"That is true. There was only one incident with them and, since then, the government assigned guards with automatic weapons and the PKK never came back to these parts. Also, the Lazes stopped coming because their livestock was being stolen. Their flocks were attracting outlaws and shots were exchanged between them. Then, back in 2001, the government officials brought over sixty deer to the northeast of the village to increase the deer population. Unfortunately, the deer disappeared within two years. Some say people hunted them, others thought it was the bears, others thought it was wolves; the wolf population is more now than it used to be."

"What other interesting stories you can tell me?"

Mother interjected. "Tell him the story of your son Ibrahim and Tugba."

I listened with interest as he told me the story.

Ibrahim was a 26-year-old good-looking man. Tugba was a 16-year-old stunning young girl. They fell in love. The problem was, she was underage and they could not be seen together. In the end, Tugba and Ibrahim ran off to get married.

The details of this interesting story I intend to write another time. I think it would make a great short story, it may even be adapted to the screen.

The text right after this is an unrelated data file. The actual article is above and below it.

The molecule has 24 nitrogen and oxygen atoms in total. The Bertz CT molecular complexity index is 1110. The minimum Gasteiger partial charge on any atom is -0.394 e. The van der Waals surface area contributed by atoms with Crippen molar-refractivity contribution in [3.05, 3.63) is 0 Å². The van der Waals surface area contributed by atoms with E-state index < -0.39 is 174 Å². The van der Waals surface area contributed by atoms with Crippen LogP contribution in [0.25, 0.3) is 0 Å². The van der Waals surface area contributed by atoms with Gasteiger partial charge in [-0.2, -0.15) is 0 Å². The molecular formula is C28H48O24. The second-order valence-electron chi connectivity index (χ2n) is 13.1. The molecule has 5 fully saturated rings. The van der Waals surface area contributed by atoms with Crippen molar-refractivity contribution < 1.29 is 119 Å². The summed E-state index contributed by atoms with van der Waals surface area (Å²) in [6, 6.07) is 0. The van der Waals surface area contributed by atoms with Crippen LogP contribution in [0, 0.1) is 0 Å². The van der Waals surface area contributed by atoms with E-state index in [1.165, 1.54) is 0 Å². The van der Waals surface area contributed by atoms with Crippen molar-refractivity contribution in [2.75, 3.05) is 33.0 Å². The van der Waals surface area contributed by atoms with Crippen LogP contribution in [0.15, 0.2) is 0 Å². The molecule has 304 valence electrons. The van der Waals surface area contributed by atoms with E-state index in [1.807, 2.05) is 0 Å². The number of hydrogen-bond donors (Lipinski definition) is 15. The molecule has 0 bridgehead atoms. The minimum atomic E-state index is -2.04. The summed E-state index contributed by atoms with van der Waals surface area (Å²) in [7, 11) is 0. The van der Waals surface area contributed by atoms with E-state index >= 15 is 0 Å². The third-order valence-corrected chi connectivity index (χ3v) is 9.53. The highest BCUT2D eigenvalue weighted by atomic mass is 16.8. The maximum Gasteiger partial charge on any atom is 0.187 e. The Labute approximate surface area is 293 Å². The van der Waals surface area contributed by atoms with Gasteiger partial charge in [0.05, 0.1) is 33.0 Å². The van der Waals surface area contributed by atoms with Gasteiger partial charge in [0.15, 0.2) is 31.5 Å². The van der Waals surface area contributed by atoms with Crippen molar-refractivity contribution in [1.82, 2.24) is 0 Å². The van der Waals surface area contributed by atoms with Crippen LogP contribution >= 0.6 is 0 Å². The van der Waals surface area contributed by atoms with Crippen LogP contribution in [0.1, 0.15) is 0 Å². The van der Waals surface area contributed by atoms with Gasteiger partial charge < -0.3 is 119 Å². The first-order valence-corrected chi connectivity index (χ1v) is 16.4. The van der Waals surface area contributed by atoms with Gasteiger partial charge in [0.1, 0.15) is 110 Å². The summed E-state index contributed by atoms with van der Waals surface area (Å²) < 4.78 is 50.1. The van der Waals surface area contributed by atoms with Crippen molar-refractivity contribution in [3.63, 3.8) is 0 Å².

When I asked Hakan if he would mind going hiking again, he replied, "Not tomorrow. I have to go to Erzincan for the day to see my daughter."

Erzincan it is about a forty-five mile drive through rugged mountains, which meant that Hakan would have to go to Siran on foot, which would take him about hour, then he would have to buy bus ticket to Erzincan.

That would give him only a few hours with his daughter.

He would have to take the bus back to Siran, and then the four mile walk back to the village, arriving very late in the evening, or even the next morning.

I learned from my elder brother Nevzat that Hakan was a very proud man, but I had an idea.

"Well, I have to go to Erzincan myself to meet a friend from the UK and on the way back I am going to stop in Kelkit to buy mother their famous Kelkit bread that she loves. If it is okay with you, I would like to have company. I will take you to Erzincan, you have more time to spend with your daughter, and I will drive you back. At a designated place and time I will pick you up. We will have a good time; maybe have lunch there."

"Lunch? No. My daughter thinks I am starving any time I visit her. 'Father, I will cook a nice meal for you,' she will insist."

When he said he would think about it, I did not give him any excuses.

"I will pick you up at six in the morning."

"You sure you city boys can get up that early?"

"I get up five in the morning," I fibbed.